Spokane Journal of Business

Efficiency is in the driver’s seat at Produce Supply Express

Distribution company maintains revenue in face of operations challenges

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-—Virginia Thomas
Lom Hutchins, vice president of Produce Supply Express Inc., says the company currently employs 51 people, 43 of whom are drivers.

As the trucking industry struggles with a shortage of drivers, increasing fuel and maintenance costs, and the looming threat of higher equipment costs as a result of tariffs, Produce Supply Express Inc. Vice President Lom Hutchins says the Spokane-based distributing company is aiming to increase efficiency.

“We run a little bit smaller this year, about 5 or 6 percent, but we’re meeting the same revenue as last year,” Hutchins says. “We’ve had to get a little more efficient with fewer drivers, that’s for sure.”

Hutchins says the company, which is based at 4411 S. Grove Road, has been employing semiretired drivers up to three days a week to fill the gaps left by the industrywide shortage of drivers.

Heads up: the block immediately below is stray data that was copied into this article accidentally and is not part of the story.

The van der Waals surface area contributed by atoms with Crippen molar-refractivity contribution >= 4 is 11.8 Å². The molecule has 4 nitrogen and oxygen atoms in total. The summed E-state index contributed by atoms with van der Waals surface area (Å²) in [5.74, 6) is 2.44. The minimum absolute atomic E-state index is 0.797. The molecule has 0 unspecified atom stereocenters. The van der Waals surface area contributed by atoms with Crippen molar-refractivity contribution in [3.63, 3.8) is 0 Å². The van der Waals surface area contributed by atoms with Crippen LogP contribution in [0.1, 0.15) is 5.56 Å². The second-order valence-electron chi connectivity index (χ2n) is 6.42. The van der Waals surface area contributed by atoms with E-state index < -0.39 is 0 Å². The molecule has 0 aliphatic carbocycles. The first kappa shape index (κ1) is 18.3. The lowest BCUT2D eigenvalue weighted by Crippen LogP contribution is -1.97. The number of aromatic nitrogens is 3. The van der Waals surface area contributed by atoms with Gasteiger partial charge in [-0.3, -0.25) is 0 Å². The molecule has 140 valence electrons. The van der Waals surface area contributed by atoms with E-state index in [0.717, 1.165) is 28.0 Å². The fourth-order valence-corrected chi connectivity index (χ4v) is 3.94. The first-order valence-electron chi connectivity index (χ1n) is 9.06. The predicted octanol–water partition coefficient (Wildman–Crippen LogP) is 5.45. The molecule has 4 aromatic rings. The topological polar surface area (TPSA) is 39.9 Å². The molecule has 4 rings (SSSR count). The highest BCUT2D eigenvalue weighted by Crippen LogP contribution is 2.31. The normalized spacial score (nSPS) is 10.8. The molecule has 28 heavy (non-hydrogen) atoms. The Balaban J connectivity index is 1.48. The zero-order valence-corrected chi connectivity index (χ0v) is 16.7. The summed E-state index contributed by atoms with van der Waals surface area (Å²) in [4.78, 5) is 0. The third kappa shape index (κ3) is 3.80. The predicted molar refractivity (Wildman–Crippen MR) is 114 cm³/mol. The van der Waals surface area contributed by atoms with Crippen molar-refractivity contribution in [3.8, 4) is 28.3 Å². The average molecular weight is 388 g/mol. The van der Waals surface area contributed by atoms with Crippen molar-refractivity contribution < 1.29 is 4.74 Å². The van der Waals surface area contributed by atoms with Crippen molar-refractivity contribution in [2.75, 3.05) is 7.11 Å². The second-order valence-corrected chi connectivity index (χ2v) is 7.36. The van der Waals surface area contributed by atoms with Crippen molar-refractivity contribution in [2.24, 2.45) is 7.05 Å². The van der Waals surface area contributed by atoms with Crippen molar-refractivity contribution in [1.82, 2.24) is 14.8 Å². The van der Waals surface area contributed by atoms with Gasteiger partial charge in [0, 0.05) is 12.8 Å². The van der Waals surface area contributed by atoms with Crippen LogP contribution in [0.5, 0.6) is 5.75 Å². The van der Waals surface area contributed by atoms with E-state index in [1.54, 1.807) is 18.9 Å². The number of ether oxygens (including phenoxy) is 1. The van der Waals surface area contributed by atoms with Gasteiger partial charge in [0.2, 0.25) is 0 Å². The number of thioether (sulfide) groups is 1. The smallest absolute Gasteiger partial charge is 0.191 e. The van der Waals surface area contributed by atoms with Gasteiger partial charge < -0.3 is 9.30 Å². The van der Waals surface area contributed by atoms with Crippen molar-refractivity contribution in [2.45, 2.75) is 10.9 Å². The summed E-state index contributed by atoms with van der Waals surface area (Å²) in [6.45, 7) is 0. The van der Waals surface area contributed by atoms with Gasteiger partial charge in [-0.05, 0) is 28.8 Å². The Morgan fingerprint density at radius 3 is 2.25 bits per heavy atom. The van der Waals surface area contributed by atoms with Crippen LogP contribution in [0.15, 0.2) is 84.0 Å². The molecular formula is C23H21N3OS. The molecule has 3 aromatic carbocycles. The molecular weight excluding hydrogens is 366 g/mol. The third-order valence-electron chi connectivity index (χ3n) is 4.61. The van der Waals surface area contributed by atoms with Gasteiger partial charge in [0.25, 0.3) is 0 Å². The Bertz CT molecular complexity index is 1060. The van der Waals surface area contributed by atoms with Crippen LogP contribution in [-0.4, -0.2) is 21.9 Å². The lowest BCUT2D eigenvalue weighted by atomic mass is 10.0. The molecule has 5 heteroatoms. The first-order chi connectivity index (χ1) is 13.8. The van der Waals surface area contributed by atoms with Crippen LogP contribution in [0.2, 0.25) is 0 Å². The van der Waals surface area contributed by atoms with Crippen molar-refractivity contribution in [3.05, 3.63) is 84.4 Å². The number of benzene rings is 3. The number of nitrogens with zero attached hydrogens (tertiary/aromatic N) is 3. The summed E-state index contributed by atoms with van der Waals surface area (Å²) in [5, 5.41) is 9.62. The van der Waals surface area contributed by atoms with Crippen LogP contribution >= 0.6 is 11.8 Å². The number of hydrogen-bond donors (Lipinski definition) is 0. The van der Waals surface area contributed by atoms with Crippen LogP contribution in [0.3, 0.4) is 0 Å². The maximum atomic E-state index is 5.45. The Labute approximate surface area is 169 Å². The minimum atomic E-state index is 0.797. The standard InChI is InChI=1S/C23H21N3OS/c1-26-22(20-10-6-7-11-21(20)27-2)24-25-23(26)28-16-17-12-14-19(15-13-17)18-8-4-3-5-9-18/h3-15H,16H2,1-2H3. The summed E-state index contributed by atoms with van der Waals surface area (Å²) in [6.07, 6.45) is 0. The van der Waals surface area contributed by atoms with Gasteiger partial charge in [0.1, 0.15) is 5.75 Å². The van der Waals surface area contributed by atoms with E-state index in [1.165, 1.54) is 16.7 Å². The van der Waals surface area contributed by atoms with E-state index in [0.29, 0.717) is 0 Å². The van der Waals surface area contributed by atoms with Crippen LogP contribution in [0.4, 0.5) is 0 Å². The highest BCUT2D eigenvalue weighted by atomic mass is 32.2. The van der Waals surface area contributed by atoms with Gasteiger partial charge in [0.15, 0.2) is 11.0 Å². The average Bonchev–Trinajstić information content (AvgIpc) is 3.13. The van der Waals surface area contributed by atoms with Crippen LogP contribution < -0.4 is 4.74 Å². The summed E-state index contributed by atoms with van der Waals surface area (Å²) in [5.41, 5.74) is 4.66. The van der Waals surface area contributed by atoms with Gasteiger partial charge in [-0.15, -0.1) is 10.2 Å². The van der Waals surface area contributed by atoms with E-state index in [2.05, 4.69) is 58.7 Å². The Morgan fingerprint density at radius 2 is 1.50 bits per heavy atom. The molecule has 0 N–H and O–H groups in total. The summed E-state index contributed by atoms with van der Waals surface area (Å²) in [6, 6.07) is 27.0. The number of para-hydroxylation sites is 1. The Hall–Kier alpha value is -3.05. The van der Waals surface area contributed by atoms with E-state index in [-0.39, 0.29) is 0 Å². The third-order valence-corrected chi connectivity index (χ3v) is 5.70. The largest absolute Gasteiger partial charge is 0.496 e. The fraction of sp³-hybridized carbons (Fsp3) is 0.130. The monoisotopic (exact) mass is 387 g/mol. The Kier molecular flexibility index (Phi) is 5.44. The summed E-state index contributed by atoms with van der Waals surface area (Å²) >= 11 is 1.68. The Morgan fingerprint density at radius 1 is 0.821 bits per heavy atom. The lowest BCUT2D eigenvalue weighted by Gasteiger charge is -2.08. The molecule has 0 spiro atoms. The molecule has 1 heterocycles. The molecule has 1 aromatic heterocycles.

“Since we’re Spokane based and this is our only terminal, we can do things like that,” Hutchins says. “They can help support the long-haul drivers that are driving to California and Arizona and Colorado.”

The company currently employs 51 people, of which 43 are drivers. Hutchins says the company’s annual revenue has been holding steady at between $10 million and $12 million for the past few years.

Produce Supply Express, like other trucking companies, is trying to attract new drivers while retaining existing personnel. Hutchins says drivers for the company received a raise at the end of 2017, and they can expect more raises in the future.

“My drivers are averaging north of $53,000 (annually) and it’s going to be even more,” Hutchins says. “It’s good money for a high school education.”

While the shortage of drivers is the worst Hutchins says he’s seen in his 17 years of managing the business, he says he’s heard from local educators that there may be hope on the horizon.

“I think it’ll turn around,” he says. “They say … there’ll be a larger labor pool entering the workforce in two to three years.”